Rushville Enjoys a Redevelopment Boom
Designation through the state’s Stellar Communities program has trigged a surge of investment and improvements in Rushville, including revitalization of several historic buildings.
Investment in the Future
These days, the City of Rushville in east central Indiana is seeing more redevelopment than many larger cities, thanks to its designation in 2016 as a Stellar Community. Grants and tax credits made available by the designation have spurred dozens of projects, including restoration of the old Princess Theater to house City Hall, a satellite location of Ivy Tech, and a fully functional first-run move theater.
Work to convert the Old Durbin Hotel into modern senior apartments began last year, and workers recently discovered a previously hidden historic façade on a building slated for use as a technical training facility. Improved trails and green spaces planned throughout downtown will encourage residents and visitors to explore the expanding list of shops and restaurants.
The momentum includes restoration of the vacant Knights of Pythias building, built in 1850 in the Greek Revival style to house a church. The sanctuary occupied the second floor, with a library and reading room on the first floor. The interior of the building featured Adamesque design elements, with painted ornaments and pastel color schemes.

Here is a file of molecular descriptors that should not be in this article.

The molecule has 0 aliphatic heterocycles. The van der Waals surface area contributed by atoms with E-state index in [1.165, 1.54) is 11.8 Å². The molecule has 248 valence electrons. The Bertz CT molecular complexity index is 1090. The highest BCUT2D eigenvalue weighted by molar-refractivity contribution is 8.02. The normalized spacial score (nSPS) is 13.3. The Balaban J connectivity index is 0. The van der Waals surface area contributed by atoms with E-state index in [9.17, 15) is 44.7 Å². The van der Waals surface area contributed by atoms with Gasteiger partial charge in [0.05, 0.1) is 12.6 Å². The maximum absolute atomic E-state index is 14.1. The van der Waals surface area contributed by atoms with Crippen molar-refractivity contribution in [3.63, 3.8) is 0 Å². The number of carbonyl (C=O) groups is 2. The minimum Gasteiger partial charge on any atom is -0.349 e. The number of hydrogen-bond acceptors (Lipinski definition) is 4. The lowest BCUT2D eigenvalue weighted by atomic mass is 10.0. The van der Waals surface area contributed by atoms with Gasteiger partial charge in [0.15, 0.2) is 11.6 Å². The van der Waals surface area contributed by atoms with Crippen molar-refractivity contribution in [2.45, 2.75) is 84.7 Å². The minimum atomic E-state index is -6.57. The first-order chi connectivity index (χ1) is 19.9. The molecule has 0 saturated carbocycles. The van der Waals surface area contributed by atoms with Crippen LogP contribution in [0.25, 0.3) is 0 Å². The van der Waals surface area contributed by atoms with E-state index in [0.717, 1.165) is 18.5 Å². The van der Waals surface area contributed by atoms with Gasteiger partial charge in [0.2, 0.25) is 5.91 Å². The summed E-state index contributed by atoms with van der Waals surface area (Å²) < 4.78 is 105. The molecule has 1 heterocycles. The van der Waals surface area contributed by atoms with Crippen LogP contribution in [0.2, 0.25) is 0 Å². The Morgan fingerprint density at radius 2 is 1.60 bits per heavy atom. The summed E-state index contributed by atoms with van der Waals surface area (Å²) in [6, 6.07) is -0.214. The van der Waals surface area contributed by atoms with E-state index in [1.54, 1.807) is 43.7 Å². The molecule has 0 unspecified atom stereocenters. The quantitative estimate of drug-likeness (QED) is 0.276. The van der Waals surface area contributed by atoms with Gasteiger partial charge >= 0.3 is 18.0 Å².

In 1889 The Ivy Lodge of the Knights of Pythias bought the building and transformed its exterior with the addition of a prominent façade with a central semicircular cornice and a large attic fanlight, converting the Greek Revival church into a Neo-Classical lodge hall. The Knights held onto the building for nearly half a century.
The Rushville Boys’ and Girls’ Club took over in 1942 followed in 1999 by the Rush County Players. Unfortunately, the cost of upkeep became too much for the small non-profit, and the building quickly fell into disrepair, at one point it was even considered for demolition.
Salvation came after Rushville was declared a Stellar Community and the city partnered with Southern Indiana Housing Community Development Corporation and Milestone Ventures to invest in the failing structure. The landmark, now dubbed “The Windsor,” will be restored and adapted as apartments, expected to open this fall.
For more information about the renovation or other projects in Rushville, contact Indiana Landmarks’ Eastern Regional Office, 765-478-3172, firstname.lastname@example.org.
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